EAST RUTHERFORD, N.J. — On a night when the Chiefs started Patrick Mahomes, the Eagles rested Jalen Hurts and their starters in the preseason finale.

While that juxtaposition may suggest an editorializing, the Eagles are not alone among NFL teams that have increasingly emphasized health over any value the preseason may have in preparing key players for the regular season.

Nick Sirianni, as a result, will have most of his first team injury-free for his first game as coach when the Eagles travel to the Falcons — assuming no one gets hurt in the two weeks of practice before the Sept. 12 opener.

Whether they’re ready or not is a mystery, maybe only a little more than normal for a first-time head coach. But considering the relatively-inexperienced Hurts played only two series in the preseason and that Sirianni is implementing new schemes on both sides of the ball, it’s fair to question the Eagles’ strategy.

If Mahomes, who has only been to the last two Super Bowls, can stand in the line of fire for a couple of series in what is typically the most meaningless preseason game, why can’t Hurts? A week ago, the Eagles’ second-year quarterback was pulled from the lineup moments before kickoff because of a stomach ailment.

» READ MORE: Eagles practice observations: Jalen Hurts returns for intense indoor practice

But rather than use his absence as reason for suiting him up Friday night, Sirianni had hinted as early as immediately after an embarrassing 35-0 loss to the Patriots on Aug. 19 that Hurts wouldn’t play as long as the Eagles performed well in joint practices against the New York Jets on Tuesday and Wednesday.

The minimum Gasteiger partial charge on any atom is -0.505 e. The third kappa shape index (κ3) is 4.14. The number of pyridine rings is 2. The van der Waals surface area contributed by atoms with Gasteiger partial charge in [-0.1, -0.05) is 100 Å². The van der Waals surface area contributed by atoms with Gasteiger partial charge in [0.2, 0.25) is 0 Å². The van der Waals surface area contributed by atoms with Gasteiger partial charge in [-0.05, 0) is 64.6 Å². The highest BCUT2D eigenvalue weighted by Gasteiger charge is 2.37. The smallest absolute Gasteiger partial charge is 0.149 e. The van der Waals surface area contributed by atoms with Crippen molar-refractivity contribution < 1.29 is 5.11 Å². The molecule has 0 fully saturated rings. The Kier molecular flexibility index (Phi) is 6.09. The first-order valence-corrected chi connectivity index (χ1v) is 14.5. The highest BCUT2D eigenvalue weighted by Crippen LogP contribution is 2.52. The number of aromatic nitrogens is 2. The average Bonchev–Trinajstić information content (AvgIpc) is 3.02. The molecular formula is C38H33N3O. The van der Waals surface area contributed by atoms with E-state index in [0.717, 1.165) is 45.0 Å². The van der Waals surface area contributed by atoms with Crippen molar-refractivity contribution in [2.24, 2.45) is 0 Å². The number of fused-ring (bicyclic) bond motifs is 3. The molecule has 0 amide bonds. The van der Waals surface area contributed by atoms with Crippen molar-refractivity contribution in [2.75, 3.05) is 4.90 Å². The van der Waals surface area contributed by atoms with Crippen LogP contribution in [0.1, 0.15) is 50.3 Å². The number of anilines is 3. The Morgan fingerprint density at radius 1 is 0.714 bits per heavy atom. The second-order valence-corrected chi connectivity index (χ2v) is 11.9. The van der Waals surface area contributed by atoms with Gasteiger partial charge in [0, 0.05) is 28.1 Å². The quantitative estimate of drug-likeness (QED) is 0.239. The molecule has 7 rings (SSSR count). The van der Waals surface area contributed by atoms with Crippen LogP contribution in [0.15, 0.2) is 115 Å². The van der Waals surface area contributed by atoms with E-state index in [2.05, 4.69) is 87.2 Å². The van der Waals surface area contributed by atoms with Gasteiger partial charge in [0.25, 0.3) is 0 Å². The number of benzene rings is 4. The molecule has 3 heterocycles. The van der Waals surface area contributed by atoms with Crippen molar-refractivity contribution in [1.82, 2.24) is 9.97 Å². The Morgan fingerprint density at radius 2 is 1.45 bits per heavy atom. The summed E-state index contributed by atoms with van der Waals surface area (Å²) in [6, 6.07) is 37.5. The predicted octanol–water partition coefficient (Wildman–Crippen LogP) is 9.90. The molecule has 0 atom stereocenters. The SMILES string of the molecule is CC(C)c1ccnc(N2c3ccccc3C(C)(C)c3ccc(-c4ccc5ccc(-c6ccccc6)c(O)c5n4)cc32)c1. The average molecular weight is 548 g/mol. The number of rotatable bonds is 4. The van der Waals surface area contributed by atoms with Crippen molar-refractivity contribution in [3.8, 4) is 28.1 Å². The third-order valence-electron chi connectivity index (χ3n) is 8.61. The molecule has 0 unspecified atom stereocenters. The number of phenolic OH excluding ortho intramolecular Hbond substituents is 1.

“The way we played that practice was a game, and we treated the post-practice just as we would a game,” Sirianni said Friday. “We came in and we evaluated. We did the whole film session, and the charts that we look at just like a postgame.

“And to me, you don’t ever come off two days’ rest and play another game. I don’t think that would be good for our guys health-wise and I felt good about where we were.”

He felt as much against New England following two days of controlled scrimmages, though, and proceeded to get trounced when the score was actually kept. Sure, the Patriots played more of their starters than the Eagles, but some regulars did play and it was difficult to see any benefit to getting shut out.

The youthful Jets didn’t offer as much competition in joint practices this past week, but with both squads essentially playing their reserves Friday night, the Eagles’ third preseason game ended in a 31-31 tie.

A few projected starters played. Receivers Jalen Reagor and Quez Watkins were on the field for a series or two.

“I still feel like they needed more work to get out there and catch a couple balls and go,” Sirianni said.

But if the second-year receivers needed more experience, why not rookie receiver DeVonta Smith? He didn’t even play in the first preseason game because of a knee injury. Smith has already looked more seasoned than Reagor or Watkins, but it’s not as if he was error-free in his only preseason action last week.

The same applied to Hurts, who attempted just seven passes in the preseason opener. He completed four — two were dropped — but he missed one throw and one read. He looked relatively sharp in all four joint practices, but quarterbacks are off limits and tackling elsewhere forbidden.